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The Bodyguard Who Came in from the Cold
Book 4 of the "Secrets and Vows"
Margery Welles is a favorite of the king, and he gifts her with an immense dowry and the choice of her own husband. She’s not sure she even wants to marry, because of the secret haunting her. With hordes of suitors eager for a wealthy bride arriving to court her, and the king’s deadline approaching, Margery feels trapped by her dilemma—until the arrival of her long-lost friend Gareth Beaumont, who’s matured into a fearsome knight, a man she’s powerfully attracted to.
Since childhood, Gareth has sworn to defend Margery, even though he’d been forced to leave England many years ago. But upon learning that she’s in danger, Gareth risks everything to return and act as her bodyguard, even as he pretends to be just another suitor. They both agree their attraction should go no farther, but can the heat of desire growing between them make Gareth long to stay for good?
Note: This book was previously published as My Lady’s Guardian. This edition has been enhanced with photos, audio, and author notes.
"Settle back and enjoy the fast-paced, engaging, emotional and sensual tale of a knight and his lady."
"A fun and rewarding story, with just enough intrigue and passion added for spice."
"Gareth and Margery are characters to remember."
relish a tale that highlights the thrilling heart-thumping elements
(The following is the property of the author and Oliver Heber Books, and cannot be copied or reprinted without permission.)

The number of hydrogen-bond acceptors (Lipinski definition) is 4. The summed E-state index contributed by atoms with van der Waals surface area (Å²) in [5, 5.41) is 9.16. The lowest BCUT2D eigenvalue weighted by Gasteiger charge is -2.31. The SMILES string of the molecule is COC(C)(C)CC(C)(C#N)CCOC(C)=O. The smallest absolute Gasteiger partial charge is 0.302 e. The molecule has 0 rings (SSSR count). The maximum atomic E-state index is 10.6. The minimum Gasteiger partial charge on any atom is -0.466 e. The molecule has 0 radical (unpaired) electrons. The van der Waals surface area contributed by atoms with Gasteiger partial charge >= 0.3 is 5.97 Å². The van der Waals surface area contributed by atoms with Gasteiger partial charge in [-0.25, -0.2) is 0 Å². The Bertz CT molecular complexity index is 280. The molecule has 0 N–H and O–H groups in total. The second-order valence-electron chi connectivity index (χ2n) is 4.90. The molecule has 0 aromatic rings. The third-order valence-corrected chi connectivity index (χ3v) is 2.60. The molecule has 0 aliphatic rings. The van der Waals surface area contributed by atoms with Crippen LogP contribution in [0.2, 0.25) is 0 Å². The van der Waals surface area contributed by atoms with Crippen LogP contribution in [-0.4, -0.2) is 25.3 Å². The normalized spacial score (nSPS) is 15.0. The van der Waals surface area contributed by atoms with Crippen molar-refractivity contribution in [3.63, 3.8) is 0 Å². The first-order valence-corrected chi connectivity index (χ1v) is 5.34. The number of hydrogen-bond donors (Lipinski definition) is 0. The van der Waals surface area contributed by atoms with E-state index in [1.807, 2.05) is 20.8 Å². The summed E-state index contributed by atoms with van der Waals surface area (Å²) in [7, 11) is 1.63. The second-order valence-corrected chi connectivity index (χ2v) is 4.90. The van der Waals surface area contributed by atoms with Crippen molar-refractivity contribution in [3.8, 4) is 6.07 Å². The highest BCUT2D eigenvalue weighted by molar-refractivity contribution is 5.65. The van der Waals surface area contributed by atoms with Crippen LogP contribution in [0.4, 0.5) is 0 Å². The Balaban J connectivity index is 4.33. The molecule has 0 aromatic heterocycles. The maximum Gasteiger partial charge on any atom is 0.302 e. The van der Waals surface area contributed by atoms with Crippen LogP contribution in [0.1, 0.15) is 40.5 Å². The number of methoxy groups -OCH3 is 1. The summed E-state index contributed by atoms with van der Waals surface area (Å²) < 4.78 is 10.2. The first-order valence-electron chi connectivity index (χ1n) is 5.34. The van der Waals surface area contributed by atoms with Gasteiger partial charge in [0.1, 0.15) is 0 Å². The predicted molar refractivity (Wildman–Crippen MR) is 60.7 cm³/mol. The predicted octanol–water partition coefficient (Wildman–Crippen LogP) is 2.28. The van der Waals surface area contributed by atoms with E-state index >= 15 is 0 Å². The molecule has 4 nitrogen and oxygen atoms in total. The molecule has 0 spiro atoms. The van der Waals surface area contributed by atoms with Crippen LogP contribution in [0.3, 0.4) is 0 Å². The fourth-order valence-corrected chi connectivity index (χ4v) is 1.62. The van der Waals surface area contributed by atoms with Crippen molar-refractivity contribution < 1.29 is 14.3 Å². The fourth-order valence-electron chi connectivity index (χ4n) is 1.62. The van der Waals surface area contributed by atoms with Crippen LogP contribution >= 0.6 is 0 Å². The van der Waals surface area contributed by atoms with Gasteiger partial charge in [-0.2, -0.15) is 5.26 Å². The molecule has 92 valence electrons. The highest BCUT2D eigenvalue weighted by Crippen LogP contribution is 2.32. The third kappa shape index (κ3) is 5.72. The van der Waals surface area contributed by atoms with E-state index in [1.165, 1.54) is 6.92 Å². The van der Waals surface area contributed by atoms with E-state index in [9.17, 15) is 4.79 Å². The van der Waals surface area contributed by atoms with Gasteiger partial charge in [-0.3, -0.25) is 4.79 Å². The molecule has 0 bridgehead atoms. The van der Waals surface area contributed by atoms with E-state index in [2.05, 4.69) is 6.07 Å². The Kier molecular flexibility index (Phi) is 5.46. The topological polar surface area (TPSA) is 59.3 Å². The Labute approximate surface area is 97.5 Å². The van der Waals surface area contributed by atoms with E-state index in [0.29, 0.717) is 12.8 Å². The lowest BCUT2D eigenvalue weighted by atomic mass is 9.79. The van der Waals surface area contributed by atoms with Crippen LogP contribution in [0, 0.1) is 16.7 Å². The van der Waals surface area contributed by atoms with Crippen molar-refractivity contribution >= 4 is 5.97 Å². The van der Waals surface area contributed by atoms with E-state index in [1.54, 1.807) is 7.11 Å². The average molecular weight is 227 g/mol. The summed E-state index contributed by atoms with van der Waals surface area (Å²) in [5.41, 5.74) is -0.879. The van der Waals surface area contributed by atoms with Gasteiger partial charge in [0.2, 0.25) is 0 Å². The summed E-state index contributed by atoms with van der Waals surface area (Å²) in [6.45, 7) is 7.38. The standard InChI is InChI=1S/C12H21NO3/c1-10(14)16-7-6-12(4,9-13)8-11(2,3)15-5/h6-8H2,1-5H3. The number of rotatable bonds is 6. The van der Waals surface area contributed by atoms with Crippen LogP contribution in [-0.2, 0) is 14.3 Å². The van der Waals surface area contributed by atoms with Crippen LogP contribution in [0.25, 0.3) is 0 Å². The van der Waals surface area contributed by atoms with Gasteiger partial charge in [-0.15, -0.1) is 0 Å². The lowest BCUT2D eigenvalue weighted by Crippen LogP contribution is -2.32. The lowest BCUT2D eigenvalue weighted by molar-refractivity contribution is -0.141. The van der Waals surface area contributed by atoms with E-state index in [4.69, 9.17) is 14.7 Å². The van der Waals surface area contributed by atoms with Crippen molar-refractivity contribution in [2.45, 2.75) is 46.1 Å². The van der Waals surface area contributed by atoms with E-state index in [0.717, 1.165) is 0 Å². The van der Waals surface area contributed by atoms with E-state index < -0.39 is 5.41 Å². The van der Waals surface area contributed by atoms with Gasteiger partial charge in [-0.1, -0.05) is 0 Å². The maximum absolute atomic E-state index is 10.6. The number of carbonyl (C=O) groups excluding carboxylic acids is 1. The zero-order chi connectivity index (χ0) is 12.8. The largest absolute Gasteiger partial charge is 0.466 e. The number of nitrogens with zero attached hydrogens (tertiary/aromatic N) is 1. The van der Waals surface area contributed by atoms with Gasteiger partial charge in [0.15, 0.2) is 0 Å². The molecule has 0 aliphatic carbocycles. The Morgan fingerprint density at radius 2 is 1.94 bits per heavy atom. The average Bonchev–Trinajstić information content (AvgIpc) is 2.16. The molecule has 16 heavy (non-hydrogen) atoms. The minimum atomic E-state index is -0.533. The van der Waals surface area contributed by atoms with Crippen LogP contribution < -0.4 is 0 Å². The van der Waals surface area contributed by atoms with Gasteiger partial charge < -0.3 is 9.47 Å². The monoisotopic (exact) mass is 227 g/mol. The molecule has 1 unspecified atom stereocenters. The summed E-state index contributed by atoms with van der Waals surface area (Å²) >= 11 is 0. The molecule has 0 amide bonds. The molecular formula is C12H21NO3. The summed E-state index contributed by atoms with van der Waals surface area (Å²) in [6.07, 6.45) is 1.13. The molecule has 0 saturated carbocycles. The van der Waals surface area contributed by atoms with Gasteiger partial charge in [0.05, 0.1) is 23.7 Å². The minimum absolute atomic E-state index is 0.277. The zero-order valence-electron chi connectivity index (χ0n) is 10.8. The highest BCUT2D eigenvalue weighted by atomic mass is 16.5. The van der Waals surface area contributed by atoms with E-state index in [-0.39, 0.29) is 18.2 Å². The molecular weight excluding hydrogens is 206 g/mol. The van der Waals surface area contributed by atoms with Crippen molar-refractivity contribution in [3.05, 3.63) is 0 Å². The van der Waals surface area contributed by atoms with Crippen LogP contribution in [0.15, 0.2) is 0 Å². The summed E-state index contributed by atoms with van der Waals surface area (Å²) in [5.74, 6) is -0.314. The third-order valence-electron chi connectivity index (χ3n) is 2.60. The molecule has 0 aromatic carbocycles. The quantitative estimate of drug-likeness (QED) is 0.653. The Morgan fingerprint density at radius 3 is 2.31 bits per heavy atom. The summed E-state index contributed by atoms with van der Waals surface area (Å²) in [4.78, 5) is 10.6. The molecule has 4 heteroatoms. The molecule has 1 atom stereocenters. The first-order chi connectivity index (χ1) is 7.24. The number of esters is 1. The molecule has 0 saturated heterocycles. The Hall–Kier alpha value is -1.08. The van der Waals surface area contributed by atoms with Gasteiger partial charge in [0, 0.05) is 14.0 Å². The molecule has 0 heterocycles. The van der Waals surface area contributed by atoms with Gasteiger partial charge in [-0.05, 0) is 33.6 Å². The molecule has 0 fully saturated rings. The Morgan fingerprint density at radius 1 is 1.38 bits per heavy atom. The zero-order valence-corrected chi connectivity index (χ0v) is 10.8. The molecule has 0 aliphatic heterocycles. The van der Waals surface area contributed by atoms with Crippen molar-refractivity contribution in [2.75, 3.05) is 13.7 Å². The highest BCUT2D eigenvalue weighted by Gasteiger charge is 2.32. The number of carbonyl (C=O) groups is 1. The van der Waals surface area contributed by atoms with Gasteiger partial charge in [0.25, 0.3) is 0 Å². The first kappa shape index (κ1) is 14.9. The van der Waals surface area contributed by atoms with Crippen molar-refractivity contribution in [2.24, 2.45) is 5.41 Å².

Through his narrow window, twelve-year-old squire Gareth Beaumont watched the inner ward burn. The night was dark, lit only by the flames. The shrieks of women and children, the groans of men as they fought the blaze, filled the air.
He had seen this in his nightmares and his waking visions. Everything had been muddled, but the fires had raged in his mind for days. He should have known it meant attack.
He wanted to bang his head against the wall to shake out these incomprehensible visions that haunted him. But he couldn’t escape his legacy, the Beaumont Curse.
Now Wellespring Castle’s stables and outbuildings were alive with flames. It was just like his parents’ fate all over again: they’d died three years before in a fire, leaving Gareth with nothing but painful memories.
But at least this time he could do something. He flung open the door to his room and raced down the corridor.
The inner ward was a nightmare of smoke and flames, and the screams of horses and men. The gatehouse held firm, keeping out the invaders, while fire illuminated the archers manning the battlements. At the stables, Gareth joined the line of men passing buckets of water from the well to the fire.
His eyes watered from the smoke, and his lungs ached with the need for fresh air. Although his skin was hot, a sudden chill of foreboding worked through him. Not now!